I stood on the rain-soaked deck at The Windjammer on the Isle of Palms, my hands tightly gripping the wood handrail. I was fixated, entranced even, by the sheer power of the ocean. A late-spring storm surge had kicked up waves; they rose gradually then crashed violently in an avalanche of foam and white water.
My mind returned to a state of reality when I realized that I was at The Windjammer on assignment and needed to locate the Carolina Coast Surf Club members I was there to interview. I postured up and strolled back inside, leaving the terrifying but strangely inviting ocean at my back.
It didn’t take long to locate the boys from the Carolina Coast Surf Club. Hal Coste, Tom Proctor and Vernon Owens, planted behind a high-top table, motioned me over. A round of drinks set the stage for captivating conversation about the waves that day and the forecast for the upcoming weekend.
Surfers don’t anticipate good waves – similar to the ones crashing ashore at The Windjammer that day – the way they once did. When Coste and Proctor formed the Carolina Coast Surf Club “back in the day,” websites listing the week’s wave schedule for every major beach did not exist. Hell, the Internet was no more than a futuristic dream back then. The original members of the Carolina Coast Surf Club didn’t find out what the waves would be like until they approached the Isle of Palms sand dunes, eagerly anticipating a glimpse of the waves and hoping against hope that the capricious Atlantic Ocean would provide a meaningful day of surfing.
The Carolina Coast Surf Club is rooted deep in East Cooper history.
“The club first came together back in 1963 when we were 15 and 16 years old,” Coste reminisced as he pulled out a copy of the group’s original bylaws.
Back in those early days of surfing, surfboards, typically longer than 8 feet, would cost in the $75 to $100 range, imperfections and all and without ankle leashes. But that didn’t stop Proctor and Coste from forming what is now the oldest surf club on the East Coast – at least the oldest they know about.
“We don’t necessarily have any proof that we were the first club on the East Coast, but nobody has ever told us that we aren’t,” Coste commented with a laugh.
The first chapter of the Carolina Cost Surf Club story was written by teens at Moultrie High School. Along with Coste and Proctor, the club’s founding fathers, there were about 15 other original members, including Lucy Price Jacobs and her sisters.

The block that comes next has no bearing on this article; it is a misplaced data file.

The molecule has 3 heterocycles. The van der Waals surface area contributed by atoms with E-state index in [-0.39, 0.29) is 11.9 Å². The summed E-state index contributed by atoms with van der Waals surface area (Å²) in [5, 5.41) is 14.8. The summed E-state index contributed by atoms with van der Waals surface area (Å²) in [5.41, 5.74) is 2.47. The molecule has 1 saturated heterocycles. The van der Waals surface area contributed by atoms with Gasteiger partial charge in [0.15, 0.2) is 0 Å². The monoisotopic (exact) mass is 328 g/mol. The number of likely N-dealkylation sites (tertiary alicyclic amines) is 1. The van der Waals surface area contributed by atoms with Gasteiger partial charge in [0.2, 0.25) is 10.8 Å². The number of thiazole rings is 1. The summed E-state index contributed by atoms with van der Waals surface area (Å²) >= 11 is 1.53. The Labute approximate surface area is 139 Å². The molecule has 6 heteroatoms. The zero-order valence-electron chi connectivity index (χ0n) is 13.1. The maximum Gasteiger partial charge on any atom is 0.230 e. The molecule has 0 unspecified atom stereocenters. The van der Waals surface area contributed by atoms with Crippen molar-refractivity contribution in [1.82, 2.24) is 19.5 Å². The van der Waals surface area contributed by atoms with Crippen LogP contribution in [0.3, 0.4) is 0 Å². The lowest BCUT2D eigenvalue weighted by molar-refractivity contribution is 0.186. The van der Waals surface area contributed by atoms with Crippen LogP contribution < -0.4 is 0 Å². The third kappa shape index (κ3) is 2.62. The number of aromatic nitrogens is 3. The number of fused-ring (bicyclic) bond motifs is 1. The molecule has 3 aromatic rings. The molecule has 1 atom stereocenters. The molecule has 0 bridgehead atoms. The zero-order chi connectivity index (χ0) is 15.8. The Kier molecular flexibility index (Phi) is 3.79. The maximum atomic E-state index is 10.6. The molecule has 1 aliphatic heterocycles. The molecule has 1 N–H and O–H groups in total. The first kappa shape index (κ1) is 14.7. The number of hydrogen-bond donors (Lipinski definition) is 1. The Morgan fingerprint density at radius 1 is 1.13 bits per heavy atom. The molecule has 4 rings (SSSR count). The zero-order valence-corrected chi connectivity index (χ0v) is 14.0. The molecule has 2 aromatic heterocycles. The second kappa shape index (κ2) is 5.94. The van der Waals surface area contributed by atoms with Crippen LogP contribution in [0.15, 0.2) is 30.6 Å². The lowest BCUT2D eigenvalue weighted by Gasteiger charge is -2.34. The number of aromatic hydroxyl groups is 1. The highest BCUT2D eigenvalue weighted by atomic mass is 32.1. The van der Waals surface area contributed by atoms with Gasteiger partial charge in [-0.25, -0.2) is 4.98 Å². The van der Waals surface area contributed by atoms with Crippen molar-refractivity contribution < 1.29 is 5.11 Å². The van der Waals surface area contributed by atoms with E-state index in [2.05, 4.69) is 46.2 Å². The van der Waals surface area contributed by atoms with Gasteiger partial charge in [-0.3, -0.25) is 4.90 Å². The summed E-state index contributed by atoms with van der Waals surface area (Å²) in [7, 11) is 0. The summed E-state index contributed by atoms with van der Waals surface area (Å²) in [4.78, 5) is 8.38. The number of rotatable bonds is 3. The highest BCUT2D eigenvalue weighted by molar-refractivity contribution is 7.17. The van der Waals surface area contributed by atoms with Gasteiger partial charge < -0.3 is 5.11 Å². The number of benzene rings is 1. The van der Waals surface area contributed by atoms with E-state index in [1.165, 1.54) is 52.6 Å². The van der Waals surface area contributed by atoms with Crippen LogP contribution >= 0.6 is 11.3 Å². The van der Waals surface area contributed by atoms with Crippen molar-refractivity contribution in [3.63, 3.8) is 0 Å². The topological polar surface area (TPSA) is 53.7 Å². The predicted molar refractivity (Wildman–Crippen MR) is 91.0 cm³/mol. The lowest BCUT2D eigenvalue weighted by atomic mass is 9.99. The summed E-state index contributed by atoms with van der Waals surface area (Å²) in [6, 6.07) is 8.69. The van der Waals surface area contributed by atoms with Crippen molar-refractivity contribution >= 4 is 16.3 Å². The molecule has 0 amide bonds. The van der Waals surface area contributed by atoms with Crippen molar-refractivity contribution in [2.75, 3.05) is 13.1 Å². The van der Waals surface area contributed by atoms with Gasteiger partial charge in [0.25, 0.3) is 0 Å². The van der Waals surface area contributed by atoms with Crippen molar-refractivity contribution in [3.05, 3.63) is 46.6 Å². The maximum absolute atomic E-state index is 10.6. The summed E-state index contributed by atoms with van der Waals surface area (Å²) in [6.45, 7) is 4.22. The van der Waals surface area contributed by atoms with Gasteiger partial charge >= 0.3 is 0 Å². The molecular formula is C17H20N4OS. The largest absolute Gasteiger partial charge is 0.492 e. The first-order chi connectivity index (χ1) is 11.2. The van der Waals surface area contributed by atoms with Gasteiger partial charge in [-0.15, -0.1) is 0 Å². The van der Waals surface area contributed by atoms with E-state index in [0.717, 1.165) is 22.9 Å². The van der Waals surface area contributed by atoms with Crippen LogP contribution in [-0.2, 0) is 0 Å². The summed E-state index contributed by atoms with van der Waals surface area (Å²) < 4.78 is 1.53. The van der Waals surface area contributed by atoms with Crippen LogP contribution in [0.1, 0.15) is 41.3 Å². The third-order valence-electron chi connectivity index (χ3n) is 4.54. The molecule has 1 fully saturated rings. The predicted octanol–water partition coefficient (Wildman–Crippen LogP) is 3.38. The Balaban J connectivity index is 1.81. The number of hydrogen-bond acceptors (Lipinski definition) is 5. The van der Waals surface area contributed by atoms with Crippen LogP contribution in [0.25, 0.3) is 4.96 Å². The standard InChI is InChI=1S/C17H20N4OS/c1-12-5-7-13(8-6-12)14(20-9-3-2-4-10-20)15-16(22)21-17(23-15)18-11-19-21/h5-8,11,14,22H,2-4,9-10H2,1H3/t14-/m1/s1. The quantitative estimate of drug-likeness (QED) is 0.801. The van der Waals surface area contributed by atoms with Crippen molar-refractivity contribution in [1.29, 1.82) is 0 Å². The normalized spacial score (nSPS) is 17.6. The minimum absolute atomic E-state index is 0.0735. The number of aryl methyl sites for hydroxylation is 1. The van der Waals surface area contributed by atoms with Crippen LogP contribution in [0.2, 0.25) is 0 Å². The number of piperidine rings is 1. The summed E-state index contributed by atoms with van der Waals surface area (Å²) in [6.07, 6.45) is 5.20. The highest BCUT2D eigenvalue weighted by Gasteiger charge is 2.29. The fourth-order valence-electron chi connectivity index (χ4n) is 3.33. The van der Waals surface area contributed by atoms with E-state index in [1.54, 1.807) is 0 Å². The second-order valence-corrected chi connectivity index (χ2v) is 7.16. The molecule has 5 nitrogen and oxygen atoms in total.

Coste remembers becoming infatuated with surfing during his childhood days while trying to stand up on an old Opti-sunfish sailboat. He soon tired of sailboat surfing and got together with six or seven friends to buy a real surfboard.
“We pooled our funds from our summer jobs – cutting grass and lifeguarding – and bought a green 9-foot, 6-inch Malibu popout board,” said Coste “Once we had that board, you couldn’t get us off the beach. We must have been out there for about 80 percent of our summers.”
Current Club President Ken Kirchner remembers his Moultrie High surfing days fondly.
“In those days, there were hardly any other surfers in the water,” he said. “I remember the summer when I was 15 years old, and Tommy and Hal – who I really looked up to – got me hooked.”
Although they all went to the same high school, Kirchner is a year younger than Proctor and three years younger than Coste. Kirchner remembers trying to mimic his friends’ surf prowess on his “homemade plywood surfboard.” The mid-60s were memorable times for members of the Carolina Coast Surf Club.
“We were out in the ocean regardless of the weather. High seas, no waves, cold, hot, choppy as all hell – the conditions never mattered, because we were just having fun,” said Kirchner.
As the summers passed, real life cast its shadow over the original Surf Club members. Some, such as Coste, went off to fight in the Vietnam War.
“I still remember that day at the post office when you got your letter,” Proctor said to Coste.
Others went to college or started their own businesses, and, in 1967, club members began drifting apart. More than three decades later, in 2000, Coste appeared on an HGTV program. Sally Price, one of Lucy’s sisters, saw him on the show, one thing led to another and, with the help of Proctor and Coste, the club reunited.
The 30-year hiatus did not change much for the Carolina Coast Surf Club. The principles of having fun and spreading the spirit of the surf still run deep. At 67 and 63, respectively, Coste and Proctor are known at local surf shops as legends of Charleston surfing.
“It’s funny how they treat us like kings,” said Coste. “But, really, we’re just old guys who know how to surf.”
Although Proctor did catch “one hell of a nose ride” in a Huntington Beach surfing contest, and Kirchner, also known as the “Surfboard Doctor,” builds and sells surfboards, the sport is much more than a business to them. For Coste, it’s about sharing his love for surfing with his daughter and granddaughter, a 3-year-old who is already catching waves. For Proctor, no matter what kind of problems he faces in life or at work, he can find sanctuary and relief in riding waves.
These days, the camaraderie continues to generate memories among members of the Carolina Coast Surf Club. Activities such as organized beach cleanups and surf trips to Puerto Rico, Costa Rica and Cocoa Beach, Florida, are filling their agenda. The club welcomes everyone and hosts annual reunions and competitions, all aimed at establishing surfing in the Lowcountry for generations to come.
As my discussion with the original Surf Club members drew to a close, the focus of the conversation switched to my own budding surf career. My new friends offered advice about a board that would fit my 6-foot, 5-inch, slightly awkward frame.
“I’d stick to a longer board for now. We can’t have you out there on a potato chip,” they joked, as our eyes shifted to the feverish Isle of Palms break.
Story by Cullen Murray-Kemp
Photo by Brandon Clark